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Minor League Roundup - Who's Hot and Who's Not? (Week 5)

In last week’s edition of “Who’s Hot, Who’s Not”, I mentioned Atlanta Braves pitcher Mike Soroka. After dominating Triple-A to start the season, Soroka was promoted to the Major Leagues on Tuesday, and made his big league debut. Soroka promptly dazzled with six innings of one-run ball.

Dane Dunning was also mentioned in last week’s piece, and the pitcher immediately got promoted to Double-A. This weekly piece won’t necessarily yield the same quick returns all the time, but you can count on some newsworthy developments from some of the game’s best, young talent.

Let's check out the first May edition of our minor league roundup with some big-name prospects that are making a case for promotions of their own.

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Who’s Hot?

Yordan Alvarez, 1B, Houston Astros

Yordan Alvarez isn’t putting up out-of-the world numbers (yet), but coming into Tuesday, he’s been a very steady .280/.368/.500 almost a month in to the Double-A season. Alvarez has a modest five-game hitting streak, and he’s put up six doubles and four HR thus far. The left-handed hitting first baseman has also shown a knack for hitting left-handed pitching, picking up 11 hits in 27 AB versus southpaws.

Alvarez is the first baseman of the future for the Astros, and that is a future that could possibly come to fruition this season. Yulieski Gurriel has been struggling to start the season, although it’s still very early, but a team with championship aspirations (again) will not be able to tolerate anemic production from him all season. If Gurriel’s struggles continue halfway through this campaign, you can bet the Astros’ trigger finger will get rather itchy when it comes to giving Alvarez the call.

Jesus Luzardo, LHP, Oakland Athletics

Jesus Luzardo is gaining traction as one of the best left-handed pitching prospects in all of baseball. The A’s acquired him from the Nationals last summer, and the early results have been great.

The hard-throwing lefty is currently 2-1 with a 2.19 ERA and 0.89 WHIP in Single-A/Double-A. At just 20 years old, Luzardo could be on the fast track to the show, as he has already reached Double-A. He’s piled up strikeouts to the tune of 13.49 K/9, and he has an impressive 37/7 K/BB in 24 2/3 IP. Luzardo was not thought to be an option for Oakland this season, but he might just force their hand this season. If that happens, he could provide the A’s with a lethal 1-2 lefty combination along with Sean Manaea.

Austin Riley, 3B, Atlanta Braves

The Atlanta Braves have shown the propensity to call some of their top prospects up early, and Austin Riley could be next in line for a promotion. The Braves are giving Jose Bautista a chance to play third base, but that obviously isn’t the long-term solution for the team.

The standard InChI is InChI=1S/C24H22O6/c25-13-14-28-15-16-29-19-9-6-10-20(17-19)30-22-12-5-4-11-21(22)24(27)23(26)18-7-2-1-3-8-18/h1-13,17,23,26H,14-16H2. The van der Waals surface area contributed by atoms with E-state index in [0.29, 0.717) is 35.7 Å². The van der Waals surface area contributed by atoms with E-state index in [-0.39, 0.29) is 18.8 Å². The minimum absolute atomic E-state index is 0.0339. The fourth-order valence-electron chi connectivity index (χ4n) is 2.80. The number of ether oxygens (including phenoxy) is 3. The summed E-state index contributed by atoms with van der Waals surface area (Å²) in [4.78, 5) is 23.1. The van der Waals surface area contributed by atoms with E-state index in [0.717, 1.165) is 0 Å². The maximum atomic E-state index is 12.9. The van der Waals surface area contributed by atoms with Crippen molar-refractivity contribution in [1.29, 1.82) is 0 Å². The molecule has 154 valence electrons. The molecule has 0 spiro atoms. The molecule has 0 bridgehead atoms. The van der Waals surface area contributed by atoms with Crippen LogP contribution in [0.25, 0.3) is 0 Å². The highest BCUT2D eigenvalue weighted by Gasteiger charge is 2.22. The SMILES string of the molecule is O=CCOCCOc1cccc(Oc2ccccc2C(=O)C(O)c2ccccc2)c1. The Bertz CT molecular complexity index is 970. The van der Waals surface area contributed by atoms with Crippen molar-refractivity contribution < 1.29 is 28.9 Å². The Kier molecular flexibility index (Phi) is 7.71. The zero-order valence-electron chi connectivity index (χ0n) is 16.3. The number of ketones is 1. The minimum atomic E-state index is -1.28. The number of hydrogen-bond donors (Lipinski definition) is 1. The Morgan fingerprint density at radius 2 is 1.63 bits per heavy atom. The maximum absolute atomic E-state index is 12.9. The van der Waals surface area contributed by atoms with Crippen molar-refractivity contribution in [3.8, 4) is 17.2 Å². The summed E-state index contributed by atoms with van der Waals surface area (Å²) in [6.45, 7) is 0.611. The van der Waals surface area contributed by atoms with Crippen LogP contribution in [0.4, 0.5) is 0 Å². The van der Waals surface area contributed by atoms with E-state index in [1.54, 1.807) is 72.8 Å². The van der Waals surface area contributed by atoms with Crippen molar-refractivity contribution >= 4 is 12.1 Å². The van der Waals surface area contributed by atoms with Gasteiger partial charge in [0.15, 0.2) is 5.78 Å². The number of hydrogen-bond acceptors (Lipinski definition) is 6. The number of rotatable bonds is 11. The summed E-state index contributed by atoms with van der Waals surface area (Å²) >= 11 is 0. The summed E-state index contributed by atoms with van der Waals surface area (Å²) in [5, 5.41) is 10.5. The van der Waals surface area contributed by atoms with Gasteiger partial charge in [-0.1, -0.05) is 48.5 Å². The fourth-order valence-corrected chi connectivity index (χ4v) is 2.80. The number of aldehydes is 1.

Riley is hitting .310/.363/.619 in Double-A coming into Tuesday, and he also hit .315/.389/.511 at that level last season. The 21-year-old is carrying a bit of an 0-for-9 stretch, but the overall body of work at the level has been stellar. A call to Triple-A isn’t that far away for the young slugger, and if Bautista struggles like he did the last couple of years in Toronto, then Riley will be up to the big leagues very soon.


Who’s Not?

Chance Adams, RHP, New York Yankees

Chance Adams has exceeded the expectations of a fifth-round pick. The right-hander has dominated most levels throughout the minor leagues since he was selected by the Yankees in 2015. Adams has hit his first real rough patch in the minors this season, battling to a 5.11 ERA and 1.42 WHIP in five starts. In 24 2/3 IP, he has a 26/11 K/BB ratio.

Control has been a bit of a problem for Adams, even when he is dominating. In 337 2/3 minor league innings, he has a 3.12 BB/9, including 4.01 this season. If Adams hopes to sustain any success at the big-league level, then he is going to have to get that in check. If he can, then the 23-year-old can be a vital piece for the Yankees’ pitching staff (either as a starter or reliever) down the stretch this season.

Jorge Mateo, IF, Oakland Athletics

The Oakland A’s traded for Jorge Mateo in last season’s Sonny Gray trade. The speedy middle infielder hit .296 with eight HR in Double-A in 2017, and he added 24 stolen bases. He added another four HR and 28 steals in Single-A.

Mateo’s first taste of Triple-A has not been a success. He is hitting just .159/.195/.220, with a 4/25 BB/K ratio and four steals in six attempts. It was thought that the 22-year-old would get an opportunity with the big league club at some point this season. If the bat doesn’t catch fire, that may still happen; but it could only be in the context of a late-inning pinch-runner come September. Mateo still has some upside, and has improved his power numbers over the years, but this season’s value has definitely taken an early hit.

Mickey Moniak, OF, Philadelphia Phillies

Two years is not a large enough sample size to call a first overall pick a bust, but Mickey Moniak is certainly trending in that direction. The Phillies made him pick 1.1 in 2016, but Moniak has been a disappointment, for lack of a better word.

Moniak is getting his first taste of High-A ball, and he’s hitting just .213/.228/.258 heading into Tuesday. He has zero HR in 89 AB and has a 2/22 BB/K ratio. The soon-to-be 20-year-old has been better of late, but his struggles overall, as well as his subpar season last summer are great deals of concern. As a first-overall pick, Moniak will be given every opportunity to excel. That said, he is going to have to start producing soon.


More 2018 MLB Prospects Analysis